Both Hope Against Hope and Hope Abandoned are important literary documents in the long tradition of Russian memoir literature; they are even more significant because of the relative paucity of works about this period, the result of strict Soviet censorship. What separates Nadezhda Mandelstam’s volumes from other memoir literature is her frankness about the way her husband and many other writers and artists were mistreated (according to reliable estimates, close to one thousand writers were exterminated during Stalin’s reign of terror). Her own literary acumen makes these works valuable from an aesthetic point of view as well—especially Hope Abandoned, with its discussion of matters of literary theory and history.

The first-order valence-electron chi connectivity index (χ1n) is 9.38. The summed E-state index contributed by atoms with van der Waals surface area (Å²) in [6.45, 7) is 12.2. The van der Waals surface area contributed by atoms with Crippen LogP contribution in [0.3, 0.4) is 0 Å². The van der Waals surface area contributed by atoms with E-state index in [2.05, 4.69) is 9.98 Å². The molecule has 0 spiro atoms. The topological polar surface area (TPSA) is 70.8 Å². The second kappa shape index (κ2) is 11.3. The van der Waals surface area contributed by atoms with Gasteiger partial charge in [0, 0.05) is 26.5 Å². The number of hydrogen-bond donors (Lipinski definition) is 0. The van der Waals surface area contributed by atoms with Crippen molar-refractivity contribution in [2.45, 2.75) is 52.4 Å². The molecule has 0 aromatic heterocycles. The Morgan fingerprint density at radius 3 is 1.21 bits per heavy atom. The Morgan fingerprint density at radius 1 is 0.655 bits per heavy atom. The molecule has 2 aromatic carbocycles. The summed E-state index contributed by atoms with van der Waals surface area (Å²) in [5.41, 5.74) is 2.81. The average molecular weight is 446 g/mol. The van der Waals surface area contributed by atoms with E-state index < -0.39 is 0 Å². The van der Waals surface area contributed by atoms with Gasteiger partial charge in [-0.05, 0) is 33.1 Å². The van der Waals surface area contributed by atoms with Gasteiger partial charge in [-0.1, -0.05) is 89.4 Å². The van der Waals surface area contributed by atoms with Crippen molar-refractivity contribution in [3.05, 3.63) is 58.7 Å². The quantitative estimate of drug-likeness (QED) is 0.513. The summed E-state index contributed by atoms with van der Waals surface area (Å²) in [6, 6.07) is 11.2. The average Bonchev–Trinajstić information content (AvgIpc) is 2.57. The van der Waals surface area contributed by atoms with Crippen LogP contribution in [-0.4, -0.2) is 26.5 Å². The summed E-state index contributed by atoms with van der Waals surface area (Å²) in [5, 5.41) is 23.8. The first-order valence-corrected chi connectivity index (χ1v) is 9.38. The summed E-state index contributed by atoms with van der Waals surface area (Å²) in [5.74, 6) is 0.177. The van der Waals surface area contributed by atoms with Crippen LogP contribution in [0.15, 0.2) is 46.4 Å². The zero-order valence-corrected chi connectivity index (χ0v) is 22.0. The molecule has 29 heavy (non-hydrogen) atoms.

When Hope Against Hope and Hope Abandoned were published in the West, they were received with great acclaim; thereafter, until her death in 1980, Nadezhda Mandelstam held court to a steady stream of visiting scholars from abroad. In particular she had the satisfaction of seeing her husband’s work—much of which, without her efforts, might have been lost altogether—achieve international recognition. While little of Mandelstam’s poetry has been officially available to Soviet readers, extensive editions of his works, in Russian, have been issued in the West, beginning in the 1950’s. The publication of Hope Against Hope and Hope Abandoned provided scholars with invaluable material and greatly increased general awareness of Mandelstam’s stature as a poet; subsequently, many translations of his poetry and prose have appeared in English.